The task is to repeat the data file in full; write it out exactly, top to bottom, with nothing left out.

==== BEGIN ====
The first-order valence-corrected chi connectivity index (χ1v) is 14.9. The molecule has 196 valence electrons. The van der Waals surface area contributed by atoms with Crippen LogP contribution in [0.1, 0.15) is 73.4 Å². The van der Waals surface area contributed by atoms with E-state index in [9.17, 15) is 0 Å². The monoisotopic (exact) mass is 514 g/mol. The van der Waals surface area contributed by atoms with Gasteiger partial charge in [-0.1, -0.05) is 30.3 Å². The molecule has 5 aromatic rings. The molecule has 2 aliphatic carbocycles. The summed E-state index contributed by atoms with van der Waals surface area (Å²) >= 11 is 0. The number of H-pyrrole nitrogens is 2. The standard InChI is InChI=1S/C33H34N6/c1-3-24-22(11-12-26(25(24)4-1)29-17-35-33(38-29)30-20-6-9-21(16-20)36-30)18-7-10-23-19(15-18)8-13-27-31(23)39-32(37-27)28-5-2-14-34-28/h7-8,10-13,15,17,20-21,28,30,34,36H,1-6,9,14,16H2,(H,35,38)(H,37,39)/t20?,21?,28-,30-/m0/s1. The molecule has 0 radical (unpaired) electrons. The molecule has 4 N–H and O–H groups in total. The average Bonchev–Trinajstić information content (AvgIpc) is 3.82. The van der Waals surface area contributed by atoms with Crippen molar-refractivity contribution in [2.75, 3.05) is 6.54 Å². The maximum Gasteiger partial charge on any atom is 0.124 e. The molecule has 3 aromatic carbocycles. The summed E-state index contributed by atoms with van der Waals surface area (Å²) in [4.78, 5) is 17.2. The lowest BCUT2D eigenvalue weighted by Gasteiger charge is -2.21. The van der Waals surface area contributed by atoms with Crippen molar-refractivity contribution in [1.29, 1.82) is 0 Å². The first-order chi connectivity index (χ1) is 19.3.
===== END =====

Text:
The first-order valence-corrected chi connectivity index (χ1v) is 14.9. The molecule has 196 valence electrons. The van der Waals surface area contributed by atoms with Crippen LogP contribution in [0.1, 0.15) is 73.4 Å². The van der Waals surface area contributed by atoms with E-state index in [9.17, 15) is 0 Å². The monoisotopic (exact) mass is 514 g/mol. The van der Waals surface area contributed by atoms with Gasteiger partial charge in [-0.1, -0.05) is 30.3 Å². The molecule has 5 aromatic rings. The molecule has 2 aliphatic carbocycles. The summed E-state index contributed by atoms with van der Waals surface area (Å²) >= 11 is 0. The number of H-pyrrole nitrogens is 2. The standard InChI is InChI=1S/C33H34N6/c1-3-24-22(11-12-26(25(24)4-1)29-17-35-33(38-29)30-20-6-9-21(16-20)36-30)18-7-10-23-19(15-18)8-13-27-31(23)39-32(37-27)28-5-2-14-34-28/h7-8,10-13,15,17,20-21,28,30,34,36H,1-6,9,14,16H2,(H,35,38)(H,37,39)/t20?,21?,28-,30-/m0/s1. The molecule has 0 radical (unpaired) electrons. The molecule has 4 N–H and O–H groups in total. The average Bonchev–Trinajstić information content (AvgIpc) is 3.82. The van der Waals surface area contributed by atoms with Crippen molar-refractivity contribution in [2.75, 3.05) is 6.54 Å². The maximum Gasteiger partial charge on any atom is 0.124 e. The molecule has 3 aromatic carbocycles. The summed E-state index contributed by atoms with van der Waals surface area (Å²) in [4.78, 5) is 17.2. The lowest BCUT2D eigenvalue weighted by Gasteiger charge is -2.21. The van der Waals surface area contributed by atoms with Crippen molar-refractivity contribution in [1.29, 1.82) is 0 Å². The first-order chi connectivity index (χ1) is 19.3.